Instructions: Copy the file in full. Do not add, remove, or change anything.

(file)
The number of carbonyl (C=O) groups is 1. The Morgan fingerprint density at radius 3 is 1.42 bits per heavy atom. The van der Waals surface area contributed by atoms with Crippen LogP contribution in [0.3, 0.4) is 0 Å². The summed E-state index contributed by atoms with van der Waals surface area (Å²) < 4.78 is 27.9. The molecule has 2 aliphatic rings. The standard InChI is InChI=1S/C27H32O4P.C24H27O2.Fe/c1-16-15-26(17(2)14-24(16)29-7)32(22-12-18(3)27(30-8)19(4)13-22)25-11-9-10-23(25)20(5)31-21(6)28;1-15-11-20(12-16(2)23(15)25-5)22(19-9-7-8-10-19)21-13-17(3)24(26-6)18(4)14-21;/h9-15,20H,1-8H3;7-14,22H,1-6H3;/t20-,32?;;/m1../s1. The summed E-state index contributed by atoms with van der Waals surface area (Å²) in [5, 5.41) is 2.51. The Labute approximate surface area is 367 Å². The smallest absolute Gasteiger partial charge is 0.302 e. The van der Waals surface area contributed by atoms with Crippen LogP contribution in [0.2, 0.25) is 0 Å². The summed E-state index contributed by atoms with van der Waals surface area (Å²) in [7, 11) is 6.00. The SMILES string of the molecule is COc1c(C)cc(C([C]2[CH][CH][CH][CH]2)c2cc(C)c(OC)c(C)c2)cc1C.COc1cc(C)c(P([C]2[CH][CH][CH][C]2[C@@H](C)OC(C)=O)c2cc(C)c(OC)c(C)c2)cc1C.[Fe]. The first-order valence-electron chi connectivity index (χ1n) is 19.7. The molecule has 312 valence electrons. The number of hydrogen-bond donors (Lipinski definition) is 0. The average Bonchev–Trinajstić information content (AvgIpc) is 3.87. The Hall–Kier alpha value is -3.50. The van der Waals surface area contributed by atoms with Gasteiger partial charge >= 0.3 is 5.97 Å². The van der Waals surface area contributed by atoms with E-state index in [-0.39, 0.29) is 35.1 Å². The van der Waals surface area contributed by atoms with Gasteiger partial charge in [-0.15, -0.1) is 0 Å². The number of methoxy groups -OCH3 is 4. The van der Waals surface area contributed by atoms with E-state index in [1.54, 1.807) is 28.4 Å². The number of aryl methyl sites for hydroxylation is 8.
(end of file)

The number of carbonyl (C=O) groups is 1. The Morgan fingerprint density at radius 3 is 1.42 bits per heavy atom. The van der Waals surface area contributed by atoms with Crippen LogP contribution in [0.3, 0.4) is 0 Å². The summed E-state index contributed by atoms with van der Waals surface area (Å²) < 4.78 is 27.9. The molecule has 2 aliphatic rings. The standard InChI is InChI=1S/C27H32O4P.C24H27O2.Fe/c1-16-15-26(17(2)14-24(16)29-7)32(22-12-18(3)27(30-8)19(4)13-22)25-11-9-10-23(25)20(5)31-21(6)28;1-15-11-20(12-16(2)23(15)25-5)22(19-9-7-8-10-19)21-13-17(3)24(26-6)18(4)14-21;/h9-15,20H,1-8H3;7-14,22H,1-6H3;/t20-,32?;;/m1../s1. The summed E-state index contributed by atoms with van der Waals surface area (Å²) in [5, 5.41) is 2.51. The Labute approximate surface area is 367 Å². The smallest absolute Gasteiger partial charge is 0.302 e. The van der Waals surface area contributed by atoms with Crippen LogP contribution in [0.2, 0.25) is 0 Å². The summed E-state index contributed by atoms with van der Waals surface area (Å²) in [7, 11) is 6.00. The SMILES string of the molecule is COc1c(C)cc(C([C]2[CH][CH][CH][CH]2)c2cc(C)c(OC)c(C)c2)cc1C.COc1cc(C)c(P([C]2[CH][CH][CH][C]2[C@@H](C)OC(C)=O)c2cc(C)c(OC)c(C)c2)cc1C.[Fe]. The first-order valence-electron chi connectivity index (χ1n) is 19.7. The molecule has 312 valence electrons. The number of hydrogen-bond donors (Lipinski definition) is 0. The average Bonchev–Trinajstić information content (AvgIpc) is 3.87. The Hall–Kier alpha value is -3.50. The van der Waals surface area contributed by atoms with Gasteiger partial charge >= 0.3 is 5.97 Å². The van der Waals surface area contributed by atoms with E-state index in [-0.39, 0.29) is 35.1 Å². The van der Waals surface area contributed by atoms with Gasteiger partial charge in [-0.15, -0.1) is 0 Å². The number of methoxy groups -OCH3 is 4. The van der Waals surface area contributed by atoms with E-state index in [1.54, 1.807) is 28.4 Å². The number of aryl methyl sites for hydroxylation is 8.